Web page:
Can This Weakness be Fixed?
The good news is that specialized companies and container security device (CSD) technology exist today that can fix the problem of not really knowing the contents of the container. First, the shipper could use an international firm such as SGS or Cotecna who are able to physically verify contents at the time of stuffing, and sealing the container. Second, the shipper could use CSDs that electronically identify and record any authorized agent of the shipper to verify the cargo and seal the container. CSDs then monitor its movement, its access, its internal environment, its arrival at destination and identify and record the person authorized to open the container.
Having worked in the law enforcement and counterintelligence field for years, I'll be the first to admit that there is no perfect system of security. All security entails human elements and interactions. The human element, however, can be a strong positive element in the security process as evidenced by the legal concept of a "chain-of-custody" which inextricably links individuals to integrity of the chain-of-custody's purpose and function. So too, does a human's role relate to verifying the contents of a container.
These existing devices can provide that level of control necessary to satisfy the needs of exporters, importers and carriers with respect to supply chain visibility, effectiveness, and efficiency while meeting the needs of governments with respect to security. In addition to the benefit of actually knowing the contents of the container, the use of these devices can also provide a special benefit to the vessel carriers in light of the impending Rotterdam Rules. Ultimately, the combination of new technology and new rules for vessel carriers will elevate the 24-hr. manifest to be the security assurance as it was meant to be. Until that happens, CSI is weak and we are at risk.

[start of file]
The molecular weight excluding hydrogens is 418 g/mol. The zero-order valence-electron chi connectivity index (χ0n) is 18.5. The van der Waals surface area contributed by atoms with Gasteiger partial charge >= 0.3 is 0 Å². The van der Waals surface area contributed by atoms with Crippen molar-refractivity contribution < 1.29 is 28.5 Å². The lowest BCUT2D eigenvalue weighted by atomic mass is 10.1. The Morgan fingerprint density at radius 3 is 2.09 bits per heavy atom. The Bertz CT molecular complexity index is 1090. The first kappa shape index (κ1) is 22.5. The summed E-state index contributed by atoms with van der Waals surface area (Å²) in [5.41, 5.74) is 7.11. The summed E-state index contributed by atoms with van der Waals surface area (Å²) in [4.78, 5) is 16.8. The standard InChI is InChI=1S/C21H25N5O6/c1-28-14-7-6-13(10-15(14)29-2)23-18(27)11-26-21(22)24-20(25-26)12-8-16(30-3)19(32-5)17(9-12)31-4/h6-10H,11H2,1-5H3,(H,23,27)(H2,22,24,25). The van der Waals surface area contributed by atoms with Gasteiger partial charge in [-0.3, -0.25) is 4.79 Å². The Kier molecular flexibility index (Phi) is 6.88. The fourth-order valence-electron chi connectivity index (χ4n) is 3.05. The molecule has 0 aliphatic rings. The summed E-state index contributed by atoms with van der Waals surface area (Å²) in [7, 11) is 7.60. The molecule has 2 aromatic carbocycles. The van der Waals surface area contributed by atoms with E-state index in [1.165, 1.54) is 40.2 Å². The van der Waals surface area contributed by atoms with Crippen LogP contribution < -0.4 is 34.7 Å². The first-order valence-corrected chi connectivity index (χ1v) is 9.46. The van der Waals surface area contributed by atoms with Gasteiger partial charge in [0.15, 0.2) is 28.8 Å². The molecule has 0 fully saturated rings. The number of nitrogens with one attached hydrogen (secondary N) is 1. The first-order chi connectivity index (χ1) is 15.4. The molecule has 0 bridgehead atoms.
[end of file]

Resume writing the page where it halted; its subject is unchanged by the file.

About the author: Dr. Giermanski is the Chairman of Powers Global Holdings, Inc. and President of Powers International, LLC, an international transportation security company. He served as Regents Professor at Texas A&M International University, and as an adjunct graduate faculty member at the University of North Carolina at Charlotte. He was Director of Transportation and Logistics Studies, Center for the Study of Western Hemispheric Trade at Texas A&M International University. He has frequently given invited testimony on NAFTA, transportation, and other international business issues before the U.S. Senate and House, the Texas Senate and House, EPA, and the U.S. International Trade Commission.